Offer, acceptance, knowledge, consideration and capacity are the five elements of an enforceable contract. Mutual obligation is the binding agreement between the parties to the terms of consideration. If one of the parties has more influence, such as the right to cancel, a court may consider whether or not the mutual obligation has been met. If it is not complied with, the court can invalidate the contract.
The five requirements for creating a valid contract are an offer, acceptance, consideration, competence and legal intent. If the offer is not clear, the contract may not be specific enough for a court to enforce. This is an extreme example, but there are situations where one of the parties is being blackmailed or threatened in other ways so that they cannot complete and sign the contract. The parties must be mutually bound and accept the terms of the contract without external factors influencing the acceptance of the offer.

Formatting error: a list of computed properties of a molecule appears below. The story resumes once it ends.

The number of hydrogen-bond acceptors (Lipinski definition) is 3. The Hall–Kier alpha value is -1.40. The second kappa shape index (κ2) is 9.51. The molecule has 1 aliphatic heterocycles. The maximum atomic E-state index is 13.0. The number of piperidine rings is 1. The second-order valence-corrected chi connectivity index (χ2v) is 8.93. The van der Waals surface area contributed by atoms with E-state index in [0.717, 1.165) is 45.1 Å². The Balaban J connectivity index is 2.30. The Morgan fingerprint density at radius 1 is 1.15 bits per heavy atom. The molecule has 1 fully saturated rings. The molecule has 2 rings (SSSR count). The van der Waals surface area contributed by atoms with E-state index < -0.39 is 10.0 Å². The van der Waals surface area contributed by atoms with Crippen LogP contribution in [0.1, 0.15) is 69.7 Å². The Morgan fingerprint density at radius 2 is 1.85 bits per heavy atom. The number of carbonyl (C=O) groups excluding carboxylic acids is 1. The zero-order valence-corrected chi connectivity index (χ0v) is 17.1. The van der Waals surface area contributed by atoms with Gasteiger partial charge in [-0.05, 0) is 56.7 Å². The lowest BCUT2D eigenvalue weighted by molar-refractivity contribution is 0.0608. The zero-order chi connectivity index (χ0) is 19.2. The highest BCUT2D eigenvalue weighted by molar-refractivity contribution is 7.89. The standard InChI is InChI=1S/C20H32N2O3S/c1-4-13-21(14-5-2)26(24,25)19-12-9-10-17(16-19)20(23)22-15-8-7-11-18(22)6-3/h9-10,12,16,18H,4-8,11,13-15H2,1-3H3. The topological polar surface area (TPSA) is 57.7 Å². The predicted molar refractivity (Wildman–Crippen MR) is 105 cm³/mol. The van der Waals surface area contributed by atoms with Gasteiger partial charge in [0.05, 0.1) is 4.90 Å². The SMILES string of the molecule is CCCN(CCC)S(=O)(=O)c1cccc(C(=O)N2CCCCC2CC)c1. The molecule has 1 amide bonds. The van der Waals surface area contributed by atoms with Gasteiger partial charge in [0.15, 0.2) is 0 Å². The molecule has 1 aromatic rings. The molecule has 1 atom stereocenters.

Judicial Education Center1 University of New MexicoAlbuquerque, NM 87131-0001. Legal laws, such as the Fraud Statute, may require that some types of contracts be in writing and executed with particular formalities, in order for the contract to be enforceable. The Uniform Commercial Code, the original articles of which have been adopted in almost every state, represents a body of statutory laws governing important categories of contracts. The main articles dealing with contract law are Article 1 (General Provisions) and Article 2 (Sales). Capacity refers to the legal capacity that parties involved in a contract have to consent to that contract.
However, what is a crucial factor varies from contract to contract depending on your unique circumstances. If a contract is enforceable, a court can force the parties to perform what they agreed to in the contract. Although there are many other components that a contract can have, there are five requirements for a document to be a legal contract. While the Fraud Statute requires certain types of contracts to be in writing, New Mexico recognizes and enforces oral contracts in some situations where the Fraud Statute does not apply.